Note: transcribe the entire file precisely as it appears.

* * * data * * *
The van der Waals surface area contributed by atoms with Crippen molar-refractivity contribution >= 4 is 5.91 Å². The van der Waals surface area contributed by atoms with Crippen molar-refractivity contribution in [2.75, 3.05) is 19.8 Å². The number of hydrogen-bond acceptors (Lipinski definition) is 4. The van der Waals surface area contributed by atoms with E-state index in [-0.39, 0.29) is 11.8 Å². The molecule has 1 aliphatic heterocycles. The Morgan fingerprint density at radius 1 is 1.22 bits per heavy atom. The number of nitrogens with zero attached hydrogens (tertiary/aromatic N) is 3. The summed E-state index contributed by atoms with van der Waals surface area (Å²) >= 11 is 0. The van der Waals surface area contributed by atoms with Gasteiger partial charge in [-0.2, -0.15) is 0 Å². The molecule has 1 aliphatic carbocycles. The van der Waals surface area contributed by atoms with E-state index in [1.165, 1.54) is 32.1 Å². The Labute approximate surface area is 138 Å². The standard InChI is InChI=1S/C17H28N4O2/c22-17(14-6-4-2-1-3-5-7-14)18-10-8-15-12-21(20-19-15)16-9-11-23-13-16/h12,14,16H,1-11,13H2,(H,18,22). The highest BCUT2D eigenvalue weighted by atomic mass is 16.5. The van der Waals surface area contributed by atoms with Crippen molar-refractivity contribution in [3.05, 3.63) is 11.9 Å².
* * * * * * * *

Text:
The van der Waals surface area contributed by atoms with Crippen molar-refractivity contribution >= 4 is 5.91 Å². The van der Waals surface area contributed by atoms with Crippen molar-refractivity contribution in [2.75, 3.05) is 19.8 Å². The number of hydrogen-bond acceptors (Lipinski definition) is 4. The van der Waals surface area contributed by atoms with E-state index in [-0.39, 0.29) is 11.8 Å². The molecule has 1 aliphatic heterocycles. The Morgan fingerprint density at radius 1 is 1.22 bits per heavy atom. The number of nitrogens with zero attached hydrogens (tertiary/aromatic N) is 3. The summed E-state index contributed by atoms with van der Waals surface area (Å²) >= 11 is 0. The van der Waals surface area contributed by atoms with Gasteiger partial charge in [-0.2, -0.15) is 0 Å². The molecule has 1 aliphatic carbocycles. The van der Waals surface area contributed by atoms with E-state index in [1.165, 1.54) is 32.1 Å². The Labute approximate surface area is 138 Å². The standard InChI is InChI=1S/C17H28N4O2/c22-17(14-6-4-2-1-3-5-7-14)18-10-8-15-12-21(20-19-15)16-9-11-23-13-16/h12,14,16H,1-11,13H2,(H,18,22). The highest BCUT2D eigenvalue weighted by atomic mass is 16.5. The van der Waals surface area contributed by atoms with Crippen molar-refractivity contribution in [3.05, 3.63) is 11.9 Å².